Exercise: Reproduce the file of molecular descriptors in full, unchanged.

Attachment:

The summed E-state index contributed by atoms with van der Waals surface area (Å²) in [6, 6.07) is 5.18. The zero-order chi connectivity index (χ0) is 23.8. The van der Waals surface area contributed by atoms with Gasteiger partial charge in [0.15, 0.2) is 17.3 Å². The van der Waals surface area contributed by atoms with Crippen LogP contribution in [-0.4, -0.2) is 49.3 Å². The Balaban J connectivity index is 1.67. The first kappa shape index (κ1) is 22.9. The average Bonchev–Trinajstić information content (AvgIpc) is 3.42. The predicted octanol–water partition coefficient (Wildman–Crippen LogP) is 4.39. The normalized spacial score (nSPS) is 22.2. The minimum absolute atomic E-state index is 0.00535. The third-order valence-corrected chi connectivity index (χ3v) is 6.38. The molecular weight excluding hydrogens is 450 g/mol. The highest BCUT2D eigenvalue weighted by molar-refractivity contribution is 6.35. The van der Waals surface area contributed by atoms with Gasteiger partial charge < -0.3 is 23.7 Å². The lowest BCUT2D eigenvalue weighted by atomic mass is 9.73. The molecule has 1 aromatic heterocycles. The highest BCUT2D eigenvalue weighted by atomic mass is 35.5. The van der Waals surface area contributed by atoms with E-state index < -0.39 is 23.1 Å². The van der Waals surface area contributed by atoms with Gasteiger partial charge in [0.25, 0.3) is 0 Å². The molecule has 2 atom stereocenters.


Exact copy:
The summed E-state index contributed by atoms with van der Waals surface area (Å²) in [6, 6.07) is 5.18. The zero-order chi connectivity index (χ0) is 23.8. The van der Waals surface area contributed by atoms with Gasteiger partial charge in [0.15, 0.2) is 17.3 Å². The van der Waals surface area contributed by atoms with Crippen LogP contribution in [-0.4, -0.2) is 49.3 Å². The Balaban J connectivity index is 1.67. The first kappa shape index (κ1) is 22.9. The average Bonchev–Trinajstić information content (AvgIpc) is 3.42. The predicted octanol–water partition coefficient (Wildman–Crippen LogP) is 4.39. The normalized spacial score (nSPS) is 22.2. The minimum absolute atomic E-state index is 0.00535. The third-order valence-corrected chi connectivity index (χ3v) is 6.38. The molecular weight excluding hydrogens is 450 g/mol. The highest BCUT2D eigenvalue weighted by molar-refractivity contribution is 6.35. The van der Waals surface area contributed by atoms with Gasteiger partial charge < -0.3 is 23.7 Å². The lowest BCUT2D eigenvalue weighted by atomic mass is 9.73. The molecule has 1 aromatic heterocycles. The highest BCUT2D eigenvalue weighted by atomic mass is 35.5. The van der Waals surface area contributed by atoms with E-state index < -0.39 is 23.1 Å². The van der Waals surface area contributed by atoms with Gasteiger partial charge in [0.25, 0.3) is 0 Å². The molecule has 2 atom stereocenters.